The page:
See what happens when aging veteran punkers try to capture the limelight once again? They claim to create a work of art that will revolutionize the pop world and waiting for bites. Over 5 million bites to be exact. Perhaps they should have learned to write something that hasn't been written umpteen times before, or put some fatal earwigs within each bait they've set out. Sure, the concept idea is unique in a way and will more in likely spark a new fad in the future with many useless concept albums to come. But the musicianship has became more dull over the years. Billie Joe for the most part kept it simple, without expanding as much as his ego has. Also, if he wears any more 'guy'liner, I think I'm going to puke up my ham sandwich. Mike Dirnt (with some special exceptions in the 9 minute 'epics') follows along with Billies mildly played guitar licks. And who is this dip**** performing on stage with them, why doesn't he have a spot in the band as he does provide many good fills on guitar to pick up on Billie's slack. Tre Cool is the exception to the sad progression as a musician line-up. He is still more wild than ever and keeps my interest in this shish-kabob of an album.
Many older fans bitch and moan on how they've abandoned their past sound for a more conforming pop-culture way of life. Yes and no.
The Green Day that you know and love is still here. And is more evident in tracks like St. Jimmy, which can sound like it can be in albums from Dookie to Nimrod. The title track American Idiot's ear catching ever so recognizable guitar lick, which (like some of past material) is hard to shake out of your head. Holiday can also be found on past GD material, if it wasn't for the political turn of lyrics that proceeded. And my personal favorite Letterbomb, which is placed perfectly on the album to recapture my wandering interest. Letterbomb to me is a summary on why Green Day has been in my musical library in the past. Keeping a frantic pace while not overdoing it, Letterbomb starts off with my mothers favorite "Nobody likes you" line and comes in with clean power chords. This song actually reminds me of Kerplunk days in a way. Also gives a nice uplifting line "It's not over 'til you're underground." Sure, it's no Eye Of The Tiger, but it fuels my fire.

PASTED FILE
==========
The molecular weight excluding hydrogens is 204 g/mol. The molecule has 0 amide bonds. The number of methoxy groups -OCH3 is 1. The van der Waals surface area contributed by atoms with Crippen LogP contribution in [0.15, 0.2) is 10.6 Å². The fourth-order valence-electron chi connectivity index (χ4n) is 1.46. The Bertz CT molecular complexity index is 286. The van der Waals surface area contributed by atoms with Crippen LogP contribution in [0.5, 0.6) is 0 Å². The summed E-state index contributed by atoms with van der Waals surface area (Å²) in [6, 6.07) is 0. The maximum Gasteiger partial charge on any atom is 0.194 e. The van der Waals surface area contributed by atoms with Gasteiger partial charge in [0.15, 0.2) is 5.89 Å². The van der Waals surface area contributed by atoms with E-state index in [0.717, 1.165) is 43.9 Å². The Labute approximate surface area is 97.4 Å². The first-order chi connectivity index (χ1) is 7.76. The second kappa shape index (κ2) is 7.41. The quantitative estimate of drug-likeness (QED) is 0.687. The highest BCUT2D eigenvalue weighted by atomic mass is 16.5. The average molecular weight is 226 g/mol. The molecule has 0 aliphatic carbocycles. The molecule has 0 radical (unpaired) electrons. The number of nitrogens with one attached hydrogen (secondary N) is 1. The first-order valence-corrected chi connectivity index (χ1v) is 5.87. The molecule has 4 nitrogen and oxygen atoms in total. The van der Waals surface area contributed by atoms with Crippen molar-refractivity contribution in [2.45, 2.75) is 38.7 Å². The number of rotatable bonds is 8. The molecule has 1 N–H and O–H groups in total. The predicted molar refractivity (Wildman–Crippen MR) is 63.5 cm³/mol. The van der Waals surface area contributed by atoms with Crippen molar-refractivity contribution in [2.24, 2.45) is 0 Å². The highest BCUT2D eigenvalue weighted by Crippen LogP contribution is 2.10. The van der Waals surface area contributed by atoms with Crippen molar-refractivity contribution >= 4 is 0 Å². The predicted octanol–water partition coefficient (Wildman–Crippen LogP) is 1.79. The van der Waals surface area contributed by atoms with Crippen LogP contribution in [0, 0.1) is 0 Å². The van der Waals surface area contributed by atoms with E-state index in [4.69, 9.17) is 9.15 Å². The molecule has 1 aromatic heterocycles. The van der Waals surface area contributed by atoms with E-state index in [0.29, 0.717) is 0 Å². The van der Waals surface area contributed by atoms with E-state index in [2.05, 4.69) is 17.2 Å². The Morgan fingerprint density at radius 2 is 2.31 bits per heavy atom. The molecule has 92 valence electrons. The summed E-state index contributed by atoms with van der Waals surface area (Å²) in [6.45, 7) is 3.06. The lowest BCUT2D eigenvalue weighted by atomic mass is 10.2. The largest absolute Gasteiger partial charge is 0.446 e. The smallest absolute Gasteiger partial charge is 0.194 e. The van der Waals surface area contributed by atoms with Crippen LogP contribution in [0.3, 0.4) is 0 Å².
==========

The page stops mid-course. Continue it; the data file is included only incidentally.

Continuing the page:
The counterpoint to the same Green Day you know, is that they quite possibly try too hard. Trying too hard to give off the impression that they've came of age too firmly. Are We The Waiting wants to be so much more. It wants to be living proof that Green Day's past of catchy hooks and simple song structures are a thing of the past. Yet falters because it fails to produce anything different outside of their sound. Two words to describe the track. Boring and repetitive. The chorus drags thought the end, making the song seem a lot longer than the 2:45 it was given. Whatsername I actually quite liked. It touched me in a place that isn't near my belt buckle. It's one of 2 ballad like songs and it happens to be the last track. It's about a girl whom got away, and wondering how she's doing. The instrumentals are simple, but does its job. The next ballad type of song is Wake Me Up When September Ends. In which is about the pains as a boy to deal with his fathers death. This song feels more epic than the 9 minute songs, being it's near 5 and it feels that way. Simply the best single from the album.
In conclusion, I would like to state that Green Day growing up has always been apart of my life. Since my aunt gave me a copy of Dookie on cassette on my birthday in 1994. Throughout the years it has helped to develop my taste in music since the tender age of 8. Now since this album was released, and also the aftermath. I've grown to realize how the attitude of the band has changed. It seemed they've used to be fun loving party punkers, but now a deeper serious tone has taken over. That doesn't take away that this is a solid album. The effort shows and perhaps they deserved the success they have received. Although I have very little hopes for the fading future of Green Day.
The Sludge's Thumb Ups:
Wake Me Up When September Ends